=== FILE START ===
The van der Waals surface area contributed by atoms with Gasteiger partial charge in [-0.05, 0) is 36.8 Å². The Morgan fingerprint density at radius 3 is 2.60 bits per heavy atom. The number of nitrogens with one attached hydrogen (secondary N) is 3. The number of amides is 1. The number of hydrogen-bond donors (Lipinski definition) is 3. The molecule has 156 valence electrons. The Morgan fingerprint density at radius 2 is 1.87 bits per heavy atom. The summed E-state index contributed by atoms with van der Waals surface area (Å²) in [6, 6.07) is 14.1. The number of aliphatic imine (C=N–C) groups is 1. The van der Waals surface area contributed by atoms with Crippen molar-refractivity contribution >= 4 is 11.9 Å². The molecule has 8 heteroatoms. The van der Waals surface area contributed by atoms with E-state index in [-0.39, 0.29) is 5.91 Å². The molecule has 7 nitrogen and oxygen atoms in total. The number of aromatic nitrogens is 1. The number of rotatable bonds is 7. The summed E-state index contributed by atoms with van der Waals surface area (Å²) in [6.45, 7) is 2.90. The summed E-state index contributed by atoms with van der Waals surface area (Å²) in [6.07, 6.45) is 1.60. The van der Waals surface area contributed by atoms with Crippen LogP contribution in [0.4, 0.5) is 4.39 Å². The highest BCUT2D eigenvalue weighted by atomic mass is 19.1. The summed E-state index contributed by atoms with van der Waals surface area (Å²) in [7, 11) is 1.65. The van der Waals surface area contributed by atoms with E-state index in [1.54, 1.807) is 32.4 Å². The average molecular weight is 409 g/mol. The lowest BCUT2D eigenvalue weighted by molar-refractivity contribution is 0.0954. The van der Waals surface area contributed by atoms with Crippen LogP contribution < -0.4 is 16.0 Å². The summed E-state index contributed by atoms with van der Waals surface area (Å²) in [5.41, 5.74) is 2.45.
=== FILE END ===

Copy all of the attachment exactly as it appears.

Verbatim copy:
The van der Waals surface area contributed by atoms with Gasteiger partial charge in [-0.05, 0) is 36.8 Å². The Morgan fingerprint density at radius 3 is 2.60 bits per heavy atom. The number of nitrogens with one attached hydrogen (secondary N) is 3. The number of amides is 1. The number of hydrogen-bond donors (Lipinski definition) is 3. The molecule has 156 valence electrons. The Morgan fingerprint density at radius 2 is 1.87 bits per heavy atom. The summed E-state index contributed by atoms with van der Waals surface area (Å²) in [6, 6.07) is 14.1. The number of aliphatic imine (C=N–C) groups is 1. The van der Waals surface area contributed by atoms with Crippen molar-refractivity contribution >= 4 is 11.9 Å². The molecule has 8 heteroatoms. The van der Waals surface area contributed by atoms with E-state index in [-0.39, 0.29) is 5.91 Å². The molecule has 7 nitrogen and oxygen atoms in total. The number of aromatic nitrogens is 1. The number of rotatable bonds is 7. The summed E-state index contributed by atoms with van der Waals surface area (Å²) in [6.45, 7) is 2.90. The summed E-state index contributed by atoms with van der Waals surface area (Å²) in [6.07, 6.45) is 1.60. The van der Waals surface area contributed by atoms with Crippen LogP contribution in [0.4, 0.5) is 4.39 Å². The highest BCUT2D eigenvalue weighted by atomic mass is 19.1. The summed E-state index contributed by atoms with van der Waals surface area (Å²) in [7, 11) is 1.65. The van der Waals surface area contributed by atoms with E-state index in [1.54, 1.807) is 32.4 Å². The average molecular weight is 409 g/mol. The lowest BCUT2D eigenvalue weighted by molar-refractivity contribution is 0.0954. The van der Waals surface area contributed by atoms with Crippen LogP contribution < -0.4 is 16.0 Å². The summed E-state index contributed by atoms with van der Waals surface area (Å²) in [5.41, 5.74) is 2.45.